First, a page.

On Jan. 1, 2021, Huawei removed all Tencent Games titles from the Huawei AppGallery after two companies disagreed on revenue sharing.
According to a statement issued by Tencent, relevant products of Tencent Games were suddenly removed because "Huawei's mobile game platform neglected to renew the contract with Tencent's Mobile Game Promotion Project Agreement as scheduled."
Two parties didn't reveal details on the disagreement, but one source claimed that Huawei insisted on maintaining a 50% commission while Tencent wanted it cut to 30%.
As a result, China's Huawei smartphone users could not search or download Tencent games from Huawei's in-house app store. Affected titles include blockbusters such as Honour of King, Peacekeeper Elite, and Call of Duty Online.
Every Chinese brand smartphone runs its application distribution channel instead of Google Play. Giving that Huawei is the country's largest smartphone maker with a lion share of roughly 42%, analysts worried that it could have damaged Tencent's game business to some extent.
Nonetheless, it still signals a possible shift away from the "platform is king" era when gaming studios rely on a third-party marketing channel to distribute and monetize their games. It also comes against the backdrop that competition between platforms and game firms is getting more intense in China.
In September 2020, Shanghai-based game studio MiHoYo pulled off its highly anticipated work, "Genshin Impact," from Huawei's AppGallery for conflict on revenue sharing. Lilith Games, the developer behind "Rise of Kingdoms," also left app stores of Huawei, Xiaomi, Oppo, and Vivo for the same reason.
You might quickly echo these to the epic Epic Games vs. Apple battle in the US. The gaming giant challenged Apple's 30% commission by implementing an in-app payment feature to its phenomenal game Fortnite to bypass Apple's IAP. In response, Apple took down both the game and Epic's iOS developer account.
Following Apple's move, Epic Games made a series of quick and vital counterattacks, including an antitrust lawsuit seeking to define Apple's App Store as a monopoly.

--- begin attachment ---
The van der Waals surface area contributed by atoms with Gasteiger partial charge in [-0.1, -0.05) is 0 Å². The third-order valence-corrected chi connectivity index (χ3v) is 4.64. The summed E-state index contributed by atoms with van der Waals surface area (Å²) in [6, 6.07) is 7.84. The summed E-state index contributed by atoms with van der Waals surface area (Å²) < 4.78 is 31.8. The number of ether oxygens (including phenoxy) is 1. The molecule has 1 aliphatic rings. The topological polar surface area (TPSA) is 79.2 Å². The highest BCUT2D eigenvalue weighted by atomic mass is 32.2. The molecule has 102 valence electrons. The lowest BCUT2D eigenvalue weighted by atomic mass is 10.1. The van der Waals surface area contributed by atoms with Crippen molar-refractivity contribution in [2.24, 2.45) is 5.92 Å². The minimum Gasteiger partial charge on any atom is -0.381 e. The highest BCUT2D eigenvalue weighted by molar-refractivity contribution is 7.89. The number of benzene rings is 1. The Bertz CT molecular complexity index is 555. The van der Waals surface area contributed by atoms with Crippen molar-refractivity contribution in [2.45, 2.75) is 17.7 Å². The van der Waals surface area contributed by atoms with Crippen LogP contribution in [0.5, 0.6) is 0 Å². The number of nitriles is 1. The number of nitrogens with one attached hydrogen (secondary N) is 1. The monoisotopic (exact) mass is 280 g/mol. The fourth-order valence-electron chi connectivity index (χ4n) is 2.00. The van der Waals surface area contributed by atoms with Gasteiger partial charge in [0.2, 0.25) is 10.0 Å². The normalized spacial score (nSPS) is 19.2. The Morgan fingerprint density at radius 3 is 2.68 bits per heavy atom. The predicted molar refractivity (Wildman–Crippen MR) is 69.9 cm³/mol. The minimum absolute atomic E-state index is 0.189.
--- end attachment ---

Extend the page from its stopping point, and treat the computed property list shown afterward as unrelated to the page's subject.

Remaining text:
However, Chinese app store owners ask more compare to Apple and Google. A Minsheng Securities report revealed that domestic app stores have been using a 50% commission for a long time. Besides, marketing, advertising, and maintenance cost further narrow the profit margin for game developers.
It is reasonable for game developers and publishers to negotiate with app stores to reduce revenue cut on game sales. In the past, game developers often had no negotiation dynamism because they have to rely on platforms to ensure download volume.
Fortunately, the situation may be different now with the rise of influential gaming companies. Many have built up their publishing channel and had higher bargaining power with app stores. Platforms are willing to cut their share for popular games.
MiHoYo's Genshin Impact ended up absent from Huawei's app store, but it still amassed an astonishing download volume.
"The bargaining power of the app store will be slashed as more and more publishing channels emerged and became more mature. As a result, we will see more intense dispute between app stores and game developer over pricing power in the foreseeable future," China International Capital (CICC) noted in its report.
Three month after pulling Fortnite, Apple announced it would cut its commission for small game developers starting next year. The commission cut will result in a more significant profit margin for game developers, increasing their willingness to cooperate with Apple.
As for the Huawei-Tencent case, the games were reinstated on Huawei AppGallery after a round of negotiation on the same day. “Both sides will continue to work together to bring better experiences and services to consumers,” said Tencent.